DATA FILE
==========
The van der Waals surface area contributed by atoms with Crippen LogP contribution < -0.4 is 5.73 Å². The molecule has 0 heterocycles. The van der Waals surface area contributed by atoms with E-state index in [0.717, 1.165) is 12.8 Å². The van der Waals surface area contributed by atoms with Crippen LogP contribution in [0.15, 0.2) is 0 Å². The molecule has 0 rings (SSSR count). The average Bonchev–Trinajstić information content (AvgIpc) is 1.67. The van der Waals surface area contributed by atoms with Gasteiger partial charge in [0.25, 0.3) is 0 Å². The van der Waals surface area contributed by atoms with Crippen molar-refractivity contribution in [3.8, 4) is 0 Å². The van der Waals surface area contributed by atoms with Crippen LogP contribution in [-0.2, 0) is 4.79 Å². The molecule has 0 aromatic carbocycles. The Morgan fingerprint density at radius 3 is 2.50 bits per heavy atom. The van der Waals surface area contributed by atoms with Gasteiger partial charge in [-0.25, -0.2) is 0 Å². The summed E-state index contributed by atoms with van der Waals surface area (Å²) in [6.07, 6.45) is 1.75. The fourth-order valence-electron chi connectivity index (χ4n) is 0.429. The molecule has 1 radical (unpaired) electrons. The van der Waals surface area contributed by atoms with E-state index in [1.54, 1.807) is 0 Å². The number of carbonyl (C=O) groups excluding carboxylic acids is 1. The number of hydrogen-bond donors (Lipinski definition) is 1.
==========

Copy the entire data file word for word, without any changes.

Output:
The van der Waals surface area contributed by atoms with Crippen LogP contribution < -0.4 is 5.73 Å². The molecule has 0 heterocycles. The van der Waals surface area contributed by atoms with E-state index in [0.717, 1.165) is 12.8 Å². The van der Waals surface area contributed by atoms with Crippen LogP contribution in [0.15, 0.2) is 0 Å². The molecule has 0 rings (SSSR count). The average Bonchev–Trinajstić information content (AvgIpc) is 1.67. The van der Waals surface area contributed by atoms with Gasteiger partial charge in [0.25, 0.3) is 0 Å². The van der Waals surface area contributed by atoms with Crippen molar-refractivity contribution in [3.8, 4) is 0 Å². The van der Waals surface area contributed by atoms with Crippen LogP contribution in [-0.2, 0) is 4.79 Å². The molecule has 0 aromatic carbocycles. The Morgan fingerprint density at radius 3 is 2.50 bits per heavy atom. The van der Waals surface area contributed by atoms with Gasteiger partial charge in [-0.25, -0.2) is 0 Å². The summed E-state index contributed by atoms with van der Waals surface area (Å²) in [6.07, 6.45) is 1.75. The fourth-order valence-electron chi connectivity index (χ4n) is 0.429. The molecule has 1 radical (unpaired) electrons. The van der Waals surface area contributed by atoms with E-state index in [1.54, 1.807) is 0 Å². The number of carbonyl (C=O) groups excluding carboxylic acids is 1. The number of hydrogen-bond donors (Lipinski definition) is 1.